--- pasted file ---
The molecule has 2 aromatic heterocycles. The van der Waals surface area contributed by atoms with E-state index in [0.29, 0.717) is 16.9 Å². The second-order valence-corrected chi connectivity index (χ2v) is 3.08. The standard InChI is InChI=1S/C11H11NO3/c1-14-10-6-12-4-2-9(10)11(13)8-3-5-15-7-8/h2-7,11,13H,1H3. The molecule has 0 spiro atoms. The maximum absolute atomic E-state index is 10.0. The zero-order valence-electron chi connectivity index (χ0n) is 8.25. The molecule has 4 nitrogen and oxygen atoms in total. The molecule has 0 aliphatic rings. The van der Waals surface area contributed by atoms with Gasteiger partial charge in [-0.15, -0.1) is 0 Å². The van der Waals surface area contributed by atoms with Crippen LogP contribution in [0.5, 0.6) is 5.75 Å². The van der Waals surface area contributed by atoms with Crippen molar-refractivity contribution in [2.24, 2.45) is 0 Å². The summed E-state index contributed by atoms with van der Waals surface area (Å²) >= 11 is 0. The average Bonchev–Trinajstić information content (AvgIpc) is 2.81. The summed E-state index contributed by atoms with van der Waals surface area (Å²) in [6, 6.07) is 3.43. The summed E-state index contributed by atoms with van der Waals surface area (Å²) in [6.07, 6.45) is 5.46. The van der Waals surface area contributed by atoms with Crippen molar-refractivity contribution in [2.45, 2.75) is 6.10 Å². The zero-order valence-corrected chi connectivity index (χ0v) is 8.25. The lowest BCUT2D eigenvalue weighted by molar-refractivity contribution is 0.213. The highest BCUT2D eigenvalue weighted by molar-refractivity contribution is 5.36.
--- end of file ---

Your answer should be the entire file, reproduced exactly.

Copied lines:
The molecule has 2 aromatic heterocycles. The van der Waals surface area contributed by atoms with E-state index in [0.29, 0.717) is 16.9 Å². The second-order valence-corrected chi connectivity index (χ2v) is 3.08. The standard InChI is InChI=1S/C11H11NO3/c1-14-10-6-12-4-2-9(10)11(13)8-3-5-15-7-8/h2-7,11,13H,1H3. The molecule has 0 spiro atoms. The maximum absolute atomic E-state index is 10.0. The zero-order valence-electron chi connectivity index (χ0n) is 8.25. The molecule has 4 nitrogen and oxygen atoms in total. The molecule has 0 aliphatic rings. The van der Waals surface area contributed by atoms with Gasteiger partial charge in [-0.15, -0.1) is 0 Å². The van der Waals surface area contributed by atoms with Crippen LogP contribution in [0.5, 0.6) is 5.75 Å². The van der Waals surface area contributed by atoms with Crippen molar-refractivity contribution in [2.24, 2.45) is 0 Å². The summed E-state index contributed by atoms with van der Waals surface area (Å²) >= 11 is 0. The average Bonchev–Trinajstić information content (AvgIpc) is 2.81. The summed E-state index contributed by atoms with van der Waals surface area (Å²) in [6, 6.07) is 3.43. The summed E-state index contributed by atoms with van der Waals surface area (Å²) in [6.07, 6.45) is 5.46. The van der Waals surface area contributed by atoms with Crippen molar-refractivity contribution in [2.45, 2.75) is 6.10 Å². The zero-order valence-corrected chi connectivity index (χ0v) is 8.25. The lowest BCUT2D eigenvalue weighted by molar-refractivity contribution is 0.213. The highest BCUT2D eigenvalue weighted by molar-refractivity contribution is 5.36.